Pityriasis rosea is a common, harmless skin rash that typically affects children and young adults. It usually lasts for about month or so, but could last longer.
The oval shaped patches typically appear on the abdomen, as see in the picture here, the chest, the back, the arms or the legs. It can also be found on the neck, but rarely will the face be affected. It may or may not be itchy, depending on the severity of the condition.
What causes pityriasis rosea?
Like so many other skin conditions, the exact cause of pityriasis rosea is unknown. It may be caused by a yet unidentified virus.
At its onset it is often difficult to diagnose as it mimics the appearance of ringworm or common eczema before it develops into its more recognizable form. Your doctor or dermatologist may order tests to rule out a fungal infection or some other skin condition.
What are the treatment options?
Nature always cures this disorder, although sometimes quite slowly and you may want to take action even though it is harmless.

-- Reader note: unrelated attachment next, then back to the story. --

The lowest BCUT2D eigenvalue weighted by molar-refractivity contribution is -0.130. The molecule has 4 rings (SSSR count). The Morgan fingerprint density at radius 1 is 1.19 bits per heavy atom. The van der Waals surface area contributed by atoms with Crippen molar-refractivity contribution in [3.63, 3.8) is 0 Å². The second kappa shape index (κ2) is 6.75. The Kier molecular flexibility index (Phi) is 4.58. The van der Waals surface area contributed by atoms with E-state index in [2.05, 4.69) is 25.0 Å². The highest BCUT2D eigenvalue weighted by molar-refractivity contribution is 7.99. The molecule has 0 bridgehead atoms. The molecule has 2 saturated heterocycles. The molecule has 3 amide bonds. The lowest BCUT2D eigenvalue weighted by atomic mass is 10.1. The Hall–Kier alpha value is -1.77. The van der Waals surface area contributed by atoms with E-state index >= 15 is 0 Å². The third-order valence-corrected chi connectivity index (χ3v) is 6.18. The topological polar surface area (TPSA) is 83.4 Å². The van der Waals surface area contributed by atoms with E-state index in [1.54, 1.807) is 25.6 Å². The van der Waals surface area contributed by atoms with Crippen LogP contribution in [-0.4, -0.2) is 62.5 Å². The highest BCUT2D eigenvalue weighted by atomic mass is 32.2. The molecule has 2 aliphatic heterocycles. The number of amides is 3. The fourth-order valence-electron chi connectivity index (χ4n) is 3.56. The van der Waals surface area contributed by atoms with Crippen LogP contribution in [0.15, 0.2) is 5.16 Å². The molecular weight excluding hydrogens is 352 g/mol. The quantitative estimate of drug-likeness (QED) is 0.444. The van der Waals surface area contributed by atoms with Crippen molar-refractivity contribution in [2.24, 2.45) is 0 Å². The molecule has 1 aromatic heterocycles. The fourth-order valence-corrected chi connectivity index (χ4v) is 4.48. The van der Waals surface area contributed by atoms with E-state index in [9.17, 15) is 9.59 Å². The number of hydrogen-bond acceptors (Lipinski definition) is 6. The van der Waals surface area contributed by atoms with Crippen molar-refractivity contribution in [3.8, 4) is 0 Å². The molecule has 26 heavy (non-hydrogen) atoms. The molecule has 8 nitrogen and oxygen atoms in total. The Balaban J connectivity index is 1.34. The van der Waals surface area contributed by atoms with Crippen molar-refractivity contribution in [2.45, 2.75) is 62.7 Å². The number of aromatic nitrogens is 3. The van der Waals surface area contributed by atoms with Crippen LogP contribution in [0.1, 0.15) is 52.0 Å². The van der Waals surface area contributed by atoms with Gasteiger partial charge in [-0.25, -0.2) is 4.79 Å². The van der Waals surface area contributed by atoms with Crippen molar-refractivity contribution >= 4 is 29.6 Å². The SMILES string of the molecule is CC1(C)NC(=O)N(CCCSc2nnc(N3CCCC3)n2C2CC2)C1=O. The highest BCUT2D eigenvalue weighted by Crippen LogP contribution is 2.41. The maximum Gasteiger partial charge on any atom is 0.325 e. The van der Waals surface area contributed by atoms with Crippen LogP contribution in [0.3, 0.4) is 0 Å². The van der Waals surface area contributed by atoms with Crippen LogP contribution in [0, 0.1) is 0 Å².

The rash of pityriasis rosea is irritated by soap so try to bathe or shower with plain water. The rash also makes the skin dry so it helps to put a thin coating of bath oil on your freshly dried skin after a shower or bath. Some people have experienced relief by adding oatmeal powder to their bath every day.
If the rash itches, treatment with a cortisone cream usually brings prompt relief. The cortisone does not cure pityriasis rosea; it will only make you more comfortable while getting over the rash.
Sun exposure can actually help speed up recovery, but be careful not to overexpose yourself as we all know the dangers of too much sun.
Again, you do not need to treat pityriasis rosea. It will go away on its own, you just have to give it some time to heal.